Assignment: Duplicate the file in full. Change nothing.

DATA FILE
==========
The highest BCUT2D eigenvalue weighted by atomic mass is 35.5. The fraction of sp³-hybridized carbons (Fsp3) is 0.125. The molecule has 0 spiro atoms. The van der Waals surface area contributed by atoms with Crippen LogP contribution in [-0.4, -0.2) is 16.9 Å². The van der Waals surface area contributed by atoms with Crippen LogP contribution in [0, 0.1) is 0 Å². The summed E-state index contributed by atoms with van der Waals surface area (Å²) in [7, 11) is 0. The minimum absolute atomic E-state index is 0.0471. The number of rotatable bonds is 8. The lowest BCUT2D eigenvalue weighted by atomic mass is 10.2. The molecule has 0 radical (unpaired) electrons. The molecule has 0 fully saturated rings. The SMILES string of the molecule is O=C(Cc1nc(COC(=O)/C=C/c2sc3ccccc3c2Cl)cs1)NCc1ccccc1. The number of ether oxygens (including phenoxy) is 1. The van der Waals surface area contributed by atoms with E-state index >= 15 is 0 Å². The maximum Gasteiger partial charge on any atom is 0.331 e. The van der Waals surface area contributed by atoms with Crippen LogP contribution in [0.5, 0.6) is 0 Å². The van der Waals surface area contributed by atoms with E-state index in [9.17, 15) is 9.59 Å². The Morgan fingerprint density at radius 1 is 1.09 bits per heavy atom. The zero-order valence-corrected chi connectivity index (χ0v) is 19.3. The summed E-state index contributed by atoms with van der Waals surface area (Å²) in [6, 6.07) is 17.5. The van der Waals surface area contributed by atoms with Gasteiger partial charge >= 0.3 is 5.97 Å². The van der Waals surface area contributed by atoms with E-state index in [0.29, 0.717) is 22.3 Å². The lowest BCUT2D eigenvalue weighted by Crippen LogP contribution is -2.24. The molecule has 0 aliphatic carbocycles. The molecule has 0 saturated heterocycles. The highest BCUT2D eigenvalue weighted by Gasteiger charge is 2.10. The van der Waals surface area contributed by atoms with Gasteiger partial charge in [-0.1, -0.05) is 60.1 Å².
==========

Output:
The highest BCUT2D eigenvalue weighted by atomic mass is 35.5. The fraction of sp³-hybridized carbons (Fsp3) is 0.125. The molecule has 0 spiro atoms. The van der Waals surface area contributed by atoms with Crippen LogP contribution in [-0.4, -0.2) is 16.9 Å². The van der Waals surface area contributed by atoms with Crippen LogP contribution in [0, 0.1) is 0 Å². The summed E-state index contributed by atoms with van der Waals surface area (Å²) in [7, 11) is 0. The minimum absolute atomic E-state index is 0.0471. The number of rotatable bonds is 8. The lowest BCUT2D eigenvalue weighted by atomic mass is 10.2. The molecule has 0 radical (unpaired) electrons. The molecule has 0 fully saturated rings. The SMILES string of the molecule is O=C(Cc1nc(COC(=O)/C=C/c2sc3ccccc3c2Cl)cs1)NCc1ccccc1. The number of ether oxygens (including phenoxy) is 1. The van der Waals surface area contributed by atoms with E-state index >= 15 is 0 Å². The maximum Gasteiger partial charge on any atom is 0.331 e. The van der Waals surface area contributed by atoms with Crippen LogP contribution in [0.5, 0.6) is 0 Å². The van der Waals surface area contributed by atoms with E-state index in [9.17, 15) is 9.59 Å². The Morgan fingerprint density at radius 1 is 1.09 bits per heavy atom. The zero-order valence-corrected chi connectivity index (χ0v) is 19.3. The summed E-state index contributed by atoms with van der Waals surface area (Å²) in [6, 6.07) is 17.5. The van der Waals surface area contributed by atoms with Gasteiger partial charge >= 0.3 is 5.97 Å². The van der Waals surface area contributed by atoms with E-state index in [0.29, 0.717) is 22.3 Å². The lowest BCUT2D eigenvalue weighted by Crippen LogP contribution is -2.24. The molecule has 0 aliphatic carbocycles. The molecule has 0 saturated heterocycles. The highest BCUT2D eigenvalue weighted by Gasteiger charge is 2.10. The van der Waals surface area contributed by atoms with Gasteiger partial charge in [-0.1, -0.05) is 60.1 Å².